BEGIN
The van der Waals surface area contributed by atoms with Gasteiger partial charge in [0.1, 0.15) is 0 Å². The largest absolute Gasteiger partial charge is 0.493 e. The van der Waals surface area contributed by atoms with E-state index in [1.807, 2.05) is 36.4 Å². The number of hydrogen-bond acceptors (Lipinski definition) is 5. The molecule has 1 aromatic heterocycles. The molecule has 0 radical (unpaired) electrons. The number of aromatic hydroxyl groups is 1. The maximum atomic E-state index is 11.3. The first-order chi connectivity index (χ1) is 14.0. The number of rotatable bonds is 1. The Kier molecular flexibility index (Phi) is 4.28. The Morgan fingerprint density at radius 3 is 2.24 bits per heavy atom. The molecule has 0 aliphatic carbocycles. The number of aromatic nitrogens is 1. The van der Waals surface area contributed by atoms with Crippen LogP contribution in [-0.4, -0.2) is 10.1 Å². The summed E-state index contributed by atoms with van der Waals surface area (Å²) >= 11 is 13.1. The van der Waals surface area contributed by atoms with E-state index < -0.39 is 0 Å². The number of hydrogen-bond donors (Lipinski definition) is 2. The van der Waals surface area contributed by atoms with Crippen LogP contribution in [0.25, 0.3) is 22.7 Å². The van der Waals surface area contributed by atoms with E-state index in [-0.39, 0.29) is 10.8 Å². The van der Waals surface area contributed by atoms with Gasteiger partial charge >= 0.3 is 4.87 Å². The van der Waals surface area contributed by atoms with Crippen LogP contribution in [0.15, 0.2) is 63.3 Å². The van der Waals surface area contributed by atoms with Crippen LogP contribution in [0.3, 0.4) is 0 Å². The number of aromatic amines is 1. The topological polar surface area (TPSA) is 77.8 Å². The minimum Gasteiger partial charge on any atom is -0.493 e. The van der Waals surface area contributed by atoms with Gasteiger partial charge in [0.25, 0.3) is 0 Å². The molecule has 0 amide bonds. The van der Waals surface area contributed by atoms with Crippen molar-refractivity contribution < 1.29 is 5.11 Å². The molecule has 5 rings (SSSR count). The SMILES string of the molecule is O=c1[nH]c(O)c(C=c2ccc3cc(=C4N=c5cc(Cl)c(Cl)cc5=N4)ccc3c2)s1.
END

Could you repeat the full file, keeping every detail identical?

The van der Waals surface area contributed by atoms with Gasteiger partial charge in [0.1, 0.15) is 0 Å². The largest absolute Gasteiger partial charge is 0.493 e. The van der Waals surface area contributed by atoms with E-state index in [1.807, 2.05) is 36.4 Å². The number of hydrogen-bond acceptors (Lipinski definition) is 5. The molecule has 1 aromatic heterocycles. The molecule has 0 radical (unpaired) electrons. The number of aromatic hydroxyl groups is 1. The maximum atomic E-state index is 11.3. The first-order chi connectivity index (χ1) is 14.0. The number of rotatable bonds is 1. The Kier molecular flexibility index (Phi) is 4.28. The Morgan fingerprint density at radius 3 is 2.24 bits per heavy atom. The molecule has 0 aliphatic carbocycles. The number of aromatic nitrogens is 1. The van der Waals surface area contributed by atoms with Crippen LogP contribution in [-0.4, -0.2) is 10.1 Å². The summed E-state index contributed by atoms with van der Waals surface area (Å²) >= 11 is 13.1. The van der Waals surface area contributed by atoms with E-state index < -0.39 is 0 Å². The number of hydrogen-bond donors (Lipinski definition) is 2. The van der Waals surface area contributed by atoms with Crippen LogP contribution in [0.25, 0.3) is 22.7 Å². The van der Waals surface area contributed by atoms with E-state index in [-0.39, 0.29) is 10.8 Å². The van der Waals surface area contributed by atoms with Gasteiger partial charge >= 0.3 is 4.87 Å². The van der Waals surface area contributed by atoms with Crippen LogP contribution in [0.15, 0.2) is 63.3 Å². The van der Waals surface area contributed by atoms with Crippen LogP contribution in [0.3, 0.4) is 0 Å². The number of aromatic amines is 1. The topological polar surface area (TPSA) is 77.8 Å². The minimum Gasteiger partial charge on any atom is -0.493 e. The van der Waals surface area contributed by atoms with Gasteiger partial charge in [0.25, 0.3) is 0 Å². The molecule has 0 amide bonds. The van der Waals surface area contributed by atoms with Crippen molar-refractivity contribution < 1.29 is 5.11 Å². The molecule has 5 rings (SSSR count). The SMILES string of the molecule is O=c1[nH]c(O)c(C=c2ccc3cc(=C4N=c5cc(Cl)c(Cl)cc5=N4)ccc3c2)s1.